Dynamist Blog

Glamour, Identification, and What Star Trek Can Teach Feminists about the Appeal of Fashion Magazines

Star_Trek_NewWorlds_Tobias_Richter One of the first and most interesting reviews of The Power of Glamour is this article from The New Inquiry, where author Autumn Whitefield-Madrano applies my analysis to her own concerns about how "idealized media images of unattainable beauty" affect women. It was a pleasure to see my work intelligently applied to produced a more nuanced understanding of this controversial subject, especially since one of my quirkier examples proved key to her conceptual leap:

Postrel cites Star Trek as an example of something glamorous, which might strike many as absurd, given its distinct lack of glamorous tropes. But it was this example that cemented for me the relationship between glamour and the viewer—and if you had memories of your 11-year-old loner brother sitting on the couch in his Star Trek ensign uniform, staying up late to finish his own handwritten Next Generation scripts, you’d understand too. A bit of an outcast at that age but with a longing for community and quiet appreciation of the skills he had to offer the world, my brother couldn’t wholly identify with life aboard the starship Enterprise, but he saw enough of its world in himself—and he saw enough of himself in the values of that world—that it became far more than mere entertainment to him, even if he couldn’t spell out why. Star Trek wasn’t remotely glamorous to me, but it was to him.

When I think of my brother’s longing today, I’m struck by how much he yearned to truly identify with that world (even though, like all chimera of glamour, it was a world that couldn’t exist). In a certain light, his obsession with Star Trek becomes heartbreaking: a child wanting so badly to live in a world where he’d have a place that he literally wrote it himself when the prewritten fantasy ran out. But I also see it as an indicator of the ways he was thriving. He took up trombone because that’s what Commander Riker played. He learned how to save his child’s income in order to buy entrance to Trekker conventions once my parents became exasperated with the constant ticket requests. He was writing entire hourlong performance scripts—a passion that stuck around long enough for him to host a radio theater show today. You could say Star Trek held up an unattainable ideal that he’d never be able to join—or you could say it spurred him to better himself. Both can be fallouts of glamour.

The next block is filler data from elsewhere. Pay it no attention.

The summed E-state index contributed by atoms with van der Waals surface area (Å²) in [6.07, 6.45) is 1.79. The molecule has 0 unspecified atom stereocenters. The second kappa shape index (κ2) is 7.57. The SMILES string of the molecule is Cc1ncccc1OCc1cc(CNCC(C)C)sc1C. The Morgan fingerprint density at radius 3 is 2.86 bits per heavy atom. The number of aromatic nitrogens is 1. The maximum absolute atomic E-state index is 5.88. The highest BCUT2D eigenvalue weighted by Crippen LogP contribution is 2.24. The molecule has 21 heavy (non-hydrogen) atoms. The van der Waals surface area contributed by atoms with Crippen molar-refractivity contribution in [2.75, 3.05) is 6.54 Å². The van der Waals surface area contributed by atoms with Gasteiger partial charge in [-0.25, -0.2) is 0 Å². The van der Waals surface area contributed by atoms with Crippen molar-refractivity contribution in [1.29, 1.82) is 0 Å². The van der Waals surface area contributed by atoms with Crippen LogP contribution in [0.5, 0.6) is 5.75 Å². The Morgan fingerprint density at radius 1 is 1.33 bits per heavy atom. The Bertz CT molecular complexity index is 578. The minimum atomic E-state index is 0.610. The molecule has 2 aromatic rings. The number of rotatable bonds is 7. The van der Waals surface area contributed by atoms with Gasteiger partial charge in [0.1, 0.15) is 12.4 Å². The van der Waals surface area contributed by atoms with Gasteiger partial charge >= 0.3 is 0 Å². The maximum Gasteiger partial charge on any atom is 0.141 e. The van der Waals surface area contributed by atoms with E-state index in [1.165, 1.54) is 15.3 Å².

As a feminist writer who wants women to feel as emotionally whole as possible, I’ve spent my fair share of time fretting over idealized media images of unattainable beauty. But in writing about beauty and in talking to dozens of women about the role looks play in their lives, my mind-set has slowly shifted over the years. I can no longer believe that women are such passive, robotic consumers as to continue to buy women’s magazines if they just make us feel like crap—nor do I naively believe that women bathe in these images because we feel fantastic while doing so. Looking at the question of idealized images through the lens of Postrel’s articulation of glamour, there’s a more satisfying conclusion here: We are drawn to images of idealized beauty not out of self-loathing but out of longing; we are compelled by images not only because we compare ourselves to them but because we identify with them. If we didn’t identify with those images to some degree—even a whisper of one—they would cease to have any resonance with us. Yet if we identified too much, we’d have less to strive for.